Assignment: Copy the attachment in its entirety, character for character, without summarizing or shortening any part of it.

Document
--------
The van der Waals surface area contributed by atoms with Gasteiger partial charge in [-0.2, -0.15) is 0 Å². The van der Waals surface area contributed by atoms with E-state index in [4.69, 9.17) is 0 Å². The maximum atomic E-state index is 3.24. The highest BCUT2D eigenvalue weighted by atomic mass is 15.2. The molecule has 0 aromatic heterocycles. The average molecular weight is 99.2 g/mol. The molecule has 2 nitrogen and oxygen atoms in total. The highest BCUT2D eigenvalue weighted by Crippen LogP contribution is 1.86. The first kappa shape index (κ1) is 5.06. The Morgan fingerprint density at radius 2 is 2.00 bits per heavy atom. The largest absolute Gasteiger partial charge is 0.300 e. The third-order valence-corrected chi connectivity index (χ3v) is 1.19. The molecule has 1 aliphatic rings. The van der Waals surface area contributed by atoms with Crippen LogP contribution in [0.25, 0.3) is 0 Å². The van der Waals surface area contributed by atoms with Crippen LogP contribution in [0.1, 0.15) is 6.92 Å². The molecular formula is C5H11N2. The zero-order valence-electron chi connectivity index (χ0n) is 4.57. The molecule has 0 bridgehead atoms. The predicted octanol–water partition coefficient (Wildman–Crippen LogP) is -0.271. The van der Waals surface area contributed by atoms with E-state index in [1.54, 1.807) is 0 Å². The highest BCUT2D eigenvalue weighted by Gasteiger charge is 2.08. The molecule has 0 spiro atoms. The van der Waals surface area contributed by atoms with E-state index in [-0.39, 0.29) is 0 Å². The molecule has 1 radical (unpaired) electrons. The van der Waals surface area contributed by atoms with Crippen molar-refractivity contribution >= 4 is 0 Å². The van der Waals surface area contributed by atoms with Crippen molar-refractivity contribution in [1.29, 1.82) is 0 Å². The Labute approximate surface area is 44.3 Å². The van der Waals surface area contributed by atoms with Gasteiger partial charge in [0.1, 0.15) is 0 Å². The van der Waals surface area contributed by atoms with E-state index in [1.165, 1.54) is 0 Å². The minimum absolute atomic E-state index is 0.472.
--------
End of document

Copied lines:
The van der Waals surface area contributed by atoms with Gasteiger partial charge in [-0.2, -0.15) is 0 Å². The van der Waals surface area contributed by atoms with E-state index in [4.69, 9.17) is 0 Å². The maximum atomic E-state index is 3.24. The highest BCUT2D eigenvalue weighted by atomic mass is 15.2. The molecule has 0 aromatic heterocycles. The average molecular weight is 99.2 g/mol. The molecule has 2 nitrogen and oxygen atoms in total. The highest BCUT2D eigenvalue weighted by Crippen LogP contribution is 1.86. The first kappa shape index (κ1) is 5.06. The Morgan fingerprint density at radius 2 is 2.00 bits per heavy atom. The largest absolute Gasteiger partial charge is 0.300 e. The third-order valence-corrected chi connectivity index (χ3v) is 1.19. The molecule has 1 aliphatic rings. The van der Waals surface area contributed by atoms with Crippen LogP contribution in [0.25, 0.3) is 0 Å². The van der Waals surface area contributed by atoms with Crippen LogP contribution in [0.1, 0.15) is 6.92 Å². The molecular formula is C5H11N2. The zero-order valence-electron chi connectivity index (χ0n) is 4.57. The molecule has 0 bridgehead atoms. The predicted octanol–water partition coefficient (Wildman–Crippen LogP) is -0.271. The van der Waals surface area contributed by atoms with E-state index in [1.54, 1.807) is 0 Å². The highest BCUT2D eigenvalue weighted by Gasteiger charge is 2.08. The molecule has 0 spiro atoms. The van der Waals surface area contributed by atoms with E-state index in [-0.39, 0.29) is 0 Å². The molecule has 1 radical (unpaired) electrons. The van der Waals surface area contributed by atoms with Crippen molar-refractivity contribution >= 4 is 0 Å². The van der Waals surface area contributed by atoms with Crippen molar-refractivity contribution in [1.29, 1.82) is 0 Å². The Labute approximate surface area is 44.3 Å². The van der Waals surface area contributed by atoms with Gasteiger partial charge in [0.1, 0.15) is 0 Å². The van der Waals surface area contributed by atoms with E-state index in [1.165, 1.54) is 0 Å². The minimum absolute atomic E-state index is 0.472.